Joseph Würth

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Joseph Würth (March 17, 1900 - October 12, 1948 ) was a German publisher .


Joseph Würth, also called "Pepi", was the youngest of the five children of Dr. phil. Johann Viktor Ernst Würth (1861–1923) and Maria Victoria Franziska, b. Fischer (1864-1953). He attended the Ludwig-Georgs-Gymnasium in Darmstadt and passed the Abitur there on February 22, 1918. Until 1920 he studied art history in Frankfurt am Main; In 1919, 1921 and 1925 he made trips to Italy, which were perhaps in connection with his studies.

In 1929 he married Charlotte Weygandt. In an air raid on Darmstadt, all of Würth's possessions, including the workshop and printing press, were destroyed on September 11, 1944. Kasimir Edschmid found accommodation in Ruhpolding for Joseph Würth, his wife and his mother . In 1946 the family moved back to Darmstadt, this time to Alicenstrasse. The hand press was repaired, but Würth did not put it back into operation. In 1948 he died after a short, serious illness. Joseph Würth was buried in the Darmstadt forest cemetery (grave site: L 8b 130).


Joseph Würth founded the magazine Die Dachstube on August 6, 1915 at the age of 15 in the attic of his parents' house in Darmstadt at Hoffmannstrasse 19 . The company emerged from a group of high school students interested in literature, the older of whom had to move to the First World War before they could start publishing. Würth's classmates at the FC Lehr grammar school, Ludwig Breitwieser, Karl Roller and Ernst Müller supported him in founding the magazines and the publishing house. Later they were all supposed to belong to the Darmstadt Secession . After the first editions had been hectographed , a printing press and a type case were soon acquired and distributed The Attic and later, from November 1918, The Tribunal in print. Würth had himself introduced to the craft of printing from the printer Menzlaw on Darmstadt Hügelstrasse and then bought a Boston press .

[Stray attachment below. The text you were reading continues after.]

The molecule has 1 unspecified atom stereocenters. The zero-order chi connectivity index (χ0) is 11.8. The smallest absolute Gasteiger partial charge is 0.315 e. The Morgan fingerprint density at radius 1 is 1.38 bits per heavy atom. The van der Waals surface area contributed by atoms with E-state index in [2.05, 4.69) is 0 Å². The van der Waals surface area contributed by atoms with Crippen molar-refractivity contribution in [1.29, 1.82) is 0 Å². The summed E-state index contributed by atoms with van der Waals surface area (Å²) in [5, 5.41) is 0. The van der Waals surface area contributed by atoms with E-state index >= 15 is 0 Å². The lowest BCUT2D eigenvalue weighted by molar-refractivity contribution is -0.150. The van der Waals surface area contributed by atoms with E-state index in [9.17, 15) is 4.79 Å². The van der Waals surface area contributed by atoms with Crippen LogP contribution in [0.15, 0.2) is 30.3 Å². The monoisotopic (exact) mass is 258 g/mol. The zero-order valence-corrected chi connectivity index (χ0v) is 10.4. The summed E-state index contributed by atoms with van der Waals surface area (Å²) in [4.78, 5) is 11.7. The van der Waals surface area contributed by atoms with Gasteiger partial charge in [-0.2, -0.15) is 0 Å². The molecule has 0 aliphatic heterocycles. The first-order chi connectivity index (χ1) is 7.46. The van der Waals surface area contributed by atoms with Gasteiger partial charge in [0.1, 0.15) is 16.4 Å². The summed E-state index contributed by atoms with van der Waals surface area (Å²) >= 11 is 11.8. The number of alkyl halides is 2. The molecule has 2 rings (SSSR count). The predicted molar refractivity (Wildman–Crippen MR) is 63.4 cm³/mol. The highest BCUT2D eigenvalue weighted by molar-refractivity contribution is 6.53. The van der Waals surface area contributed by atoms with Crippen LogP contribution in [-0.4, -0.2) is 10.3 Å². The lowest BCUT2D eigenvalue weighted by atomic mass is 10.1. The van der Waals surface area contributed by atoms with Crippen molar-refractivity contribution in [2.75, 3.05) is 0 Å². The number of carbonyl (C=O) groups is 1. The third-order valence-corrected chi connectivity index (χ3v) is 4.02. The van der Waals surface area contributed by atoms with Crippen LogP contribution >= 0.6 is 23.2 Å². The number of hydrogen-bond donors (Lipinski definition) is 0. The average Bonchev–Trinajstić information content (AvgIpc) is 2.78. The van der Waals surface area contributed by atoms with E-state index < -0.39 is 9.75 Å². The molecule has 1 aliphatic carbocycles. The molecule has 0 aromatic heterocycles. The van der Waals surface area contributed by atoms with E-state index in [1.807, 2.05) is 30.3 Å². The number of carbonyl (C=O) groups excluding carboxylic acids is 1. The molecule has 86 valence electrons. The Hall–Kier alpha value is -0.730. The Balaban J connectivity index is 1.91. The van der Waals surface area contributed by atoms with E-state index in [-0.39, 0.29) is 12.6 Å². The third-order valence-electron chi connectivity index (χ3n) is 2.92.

Staff members of the magazines included Max Beckmann , Carlo Mierendorff , Theodor Haubach , Hans Schiebelhuth , Kasimir Edschmid , Oskar Kokoschka , Max Krell , René Schickele , Ernst Toller and Fritz Usinger . These authors published e.g. Sometimes also later with Joseph Würth.

Carl Zuckmayer pays tribute to Joseph Würth in his memoirs: “Then, in the middle of the war, in 1915, the plan was put into practice by the students born in 1900 [...]. The engine of this venture was a then fifteen-year-old named Joseph Würth, a brilliant hobbyist, a […] fanatical bibliophile , […] an enthusiastic lover of the arts, with a cool and sharp-thinking, critical head, with a fiery heart, clear mind and harmless Energy, in one word: the born publisher. "

In 1917 the "Historical Association for the Grand Duchy of Hesse" published a book by Johann Viktor Ernst Würth with the title The Grand Ducal Hessian Coat of Arms in its Historical Development . The cover picture came from Joseph Würth. In the same year he won the second prize endowed with 200 marks in a competition for which he had submitted a packaging design for Marka Astra . In addition to Ludwig Breitwieser , Würth was the main illustrator in the attic . In addition to the attic he brought out the book series The Small Republic and Books of the Attic , later he then published the tribunal published by Mierendorff . Würth also printed the first catalogs of the Darmstadt Secession and its founding manifesto. In 1927 the Dachstuben-Verlag was renamed Darmstädter Verlag - Handpresse Joseph Würth , but as early as 1921 the Darmstädter Verlag had appeared, in which Würth published the theater papers Das neue Forum .